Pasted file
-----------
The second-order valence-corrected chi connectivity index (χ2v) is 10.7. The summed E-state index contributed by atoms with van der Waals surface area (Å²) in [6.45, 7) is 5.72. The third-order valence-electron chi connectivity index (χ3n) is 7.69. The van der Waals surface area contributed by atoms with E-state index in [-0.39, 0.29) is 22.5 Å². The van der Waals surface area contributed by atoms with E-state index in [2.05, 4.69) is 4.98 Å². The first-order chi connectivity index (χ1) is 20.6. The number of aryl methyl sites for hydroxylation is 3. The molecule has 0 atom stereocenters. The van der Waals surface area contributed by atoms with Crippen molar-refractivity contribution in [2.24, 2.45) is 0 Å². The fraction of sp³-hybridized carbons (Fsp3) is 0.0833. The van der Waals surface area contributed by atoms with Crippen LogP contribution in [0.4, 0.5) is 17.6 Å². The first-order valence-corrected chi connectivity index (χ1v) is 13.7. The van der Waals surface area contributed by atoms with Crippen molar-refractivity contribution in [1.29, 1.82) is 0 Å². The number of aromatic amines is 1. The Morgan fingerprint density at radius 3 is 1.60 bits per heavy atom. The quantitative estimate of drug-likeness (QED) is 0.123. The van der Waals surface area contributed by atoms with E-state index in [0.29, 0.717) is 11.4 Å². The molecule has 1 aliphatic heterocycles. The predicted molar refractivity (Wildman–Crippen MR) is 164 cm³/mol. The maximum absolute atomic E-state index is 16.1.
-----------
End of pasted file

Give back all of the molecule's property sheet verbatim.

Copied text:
The second-order valence-corrected chi connectivity index (χ2v) is 10.7. The summed E-state index contributed by atoms with van der Waals surface area (Å²) in [6.45, 7) is 5.72. The third-order valence-electron chi connectivity index (χ3n) is 7.69. The van der Waals surface area contributed by atoms with E-state index in [-0.39, 0.29) is 22.5 Å². The van der Waals surface area contributed by atoms with E-state index in [2.05, 4.69) is 4.98 Å². The first-order chi connectivity index (χ1) is 20.6. The number of aryl methyl sites for hydroxylation is 3. The molecule has 0 atom stereocenters. The van der Waals surface area contributed by atoms with Crippen molar-refractivity contribution in [2.24, 2.45) is 0 Å². The fraction of sp³-hybridized carbons (Fsp3) is 0.0833. The van der Waals surface area contributed by atoms with Crippen LogP contribution in [0.4, 0.5) is 17.6 Å². The first-order valence-corrected chi connectivity index (χ1v) is 13.7. The van der Waals surface area contributed by atoms with Crippen molar-refractivity contribution in [1.29, 1.82) is 0 Å². The number of aromatic amines is 1. The Morgan fingerprint density at radius 3 is 1.60 bits per heavy atom. The quantitative estimate of drug-likeness (QED) is 0.123. The van der Waals surface area contributed by atoms with E-state index in [0.29, 0.717) is 11.4 Å². The molecule has 1 aliphatic heterocycles. The predicted molar refractivity (Wildman–Crippen MR) is 164 cm³/mol. The maximum absolute atomic E-state index is 16.1.